India: Keshopur Chhamb Wetlands & Pakoras



Keshopur Chhamb (wetlands), a one-time swamp-turned-community-reserve on the outskirts of the city has been witnessing much avian activity in recent times with last year’s arrivals (some say 20,000) more than doubling previous numbers.

The 850 acres of this wetland, jointly held by six villages, play host to both resident and migratory birds through winter months. Birdwatchers are likely to spot large numbers of waterfowl here, and if fortunate, rarities like the Bar-Headed Goose, Northern Pintail, and Ruddy Shellduck.The Sarus Crane has so far confined itself to the neighbouring Shalla Pattan Wetland.

Sunset at Keshopur Chambb

Traditionally, the constant conflict between Sikhs and Mughals, and their sundry representatives, had led to many a skirmish, battle, and massacre. Gurudwara Chotta Ghalughara (Lesser Massacre) marks just such an event that played itself out at this site in the year 1746. In order to avenge the death of his brother, Lakhpat Rai, a functionary of the Mughals, is said to have ordered the mass persecution of resident Sikhs, many of whom fled to the marshy forests near modern day Kahnuwan across the Ravi.

They were seriously outnumbered (cornered too when hostile Rajas of Hill States dispelled notions of refuge), some starved, others drowned, the remainder captured and marched back to Lahore for public beheading. A rather grand memorial, recent in vintage, to this genocide stands road-side backdropped by lush acreage en route the gurudwara.


Were you to head west from Gurdaspur towards Dera Baba Nanak, you will have to slice through a place called Kalanaur. This unremarkable town though is home to a historically remarkable 16th century attraction – the spot where a thirteen year old Akbar was crowned Emperor of Hindustan.

The Takhat-i-Akbari, as it is called, is a brick and mortar seat atop a square plinth fronted by a sunken pool (now empty) with cascades. It sits somewhat forlornly amidst verdant fields, fenced-in from the world in general by an iron-spoked boundary wall. Telling, really, of a receding relevance of so much of our rich past, even for the state. A painted sign reveals that the site is maintained by a well-meaning village panchayat, and not as one would expect, the ASI.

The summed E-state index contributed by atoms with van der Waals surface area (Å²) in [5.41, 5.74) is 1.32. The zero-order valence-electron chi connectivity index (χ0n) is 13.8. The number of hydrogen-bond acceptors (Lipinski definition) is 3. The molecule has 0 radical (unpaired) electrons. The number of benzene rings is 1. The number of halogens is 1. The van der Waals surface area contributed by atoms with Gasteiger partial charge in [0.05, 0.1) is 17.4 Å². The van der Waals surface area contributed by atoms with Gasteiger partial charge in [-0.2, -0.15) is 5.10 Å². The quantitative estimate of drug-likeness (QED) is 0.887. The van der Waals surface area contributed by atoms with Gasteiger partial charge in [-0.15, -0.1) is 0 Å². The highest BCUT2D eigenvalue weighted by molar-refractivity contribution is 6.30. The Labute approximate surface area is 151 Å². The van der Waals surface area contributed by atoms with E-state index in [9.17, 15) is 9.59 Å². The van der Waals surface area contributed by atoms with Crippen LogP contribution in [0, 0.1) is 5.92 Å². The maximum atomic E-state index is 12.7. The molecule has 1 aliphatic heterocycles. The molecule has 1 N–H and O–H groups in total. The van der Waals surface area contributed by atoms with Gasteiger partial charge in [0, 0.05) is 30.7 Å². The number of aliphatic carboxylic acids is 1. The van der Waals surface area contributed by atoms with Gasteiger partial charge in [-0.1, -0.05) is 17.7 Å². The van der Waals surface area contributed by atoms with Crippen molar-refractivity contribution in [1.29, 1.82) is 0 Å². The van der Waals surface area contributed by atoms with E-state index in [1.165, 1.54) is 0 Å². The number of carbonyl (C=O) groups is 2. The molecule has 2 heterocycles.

Takhat-i-Akbari, Kalanaur

All of the above-listed attractions are within 25kms of the delightful homestay I checked into. Were you to do the same, there are plenty of experiential activities closer home. The dusty path along the canal for early morning jogs, for instance. Edged by eucalyptus trees and swathes of bulrush, it lends itself to many moments of reflection as you pace yourself in-step with that latest fitness application on your iphone. Okay, just kidding, leave the darn device home. A seven kilometre trot will bring you to a bridge across the canal in case you wish to get another perspective on your return.


Winter evenings beg for endless cups of piping hot tea – take that nth cup at Toti’s (a real name of a real person, I kid you not) dhaba located at the end of a couple of kilometres in the opposite direction. For the past forty years, he has been happily serving travellers and villagers this sugary beverage with his other speciality – pakoras.

Regardless of time of day, his place – bang on a busy highway – is teeming with people, those in the know of his freshly minted spicy wares, as well as strangers awaiting bus-rides back home. He winds up late evening, just in time for you to catch the sun sliding down into the horizon across the canal.




Puneet Sidhu
Puneetinder Kaur Sidhu, travel enthusiast and the author of Adrift: A junket junkie in Europe is the youngest of four siblings born into an aristocratic family of Punjab. Dogged in her resistance to conform, and with parental pressure easing sufficiently over the years, she had plenty of freedom of choice. And she chose travel.

She was born in Shimla, and spent her formative years at their home, Windsor Terrace, in Kasumpti while schooling at Convent of Jesus & Mary, Chelsea. The irrepressible wanderlust in her found her changing vocations midstream and she joined Singapore International Airlines to give wing to her passion. She has travelled extensively in Asia, North America, Australia, Europe, South Africa and SE Asia; simultaneously exploring the charms within India.

When she is not travelling, she is writing about it. Over the past decade or so, she has created an impressive writing repertoire for herself: as a columnist with Hindustan Times, as a book reviewer for The Tribune and as a contributor to travel magazines in India and overseas. Her work-in-progress, the documenting of colonial heritage along the Old Hindustan-Tibet Road, is an outcome of her long-standing romance with the Himalayas.
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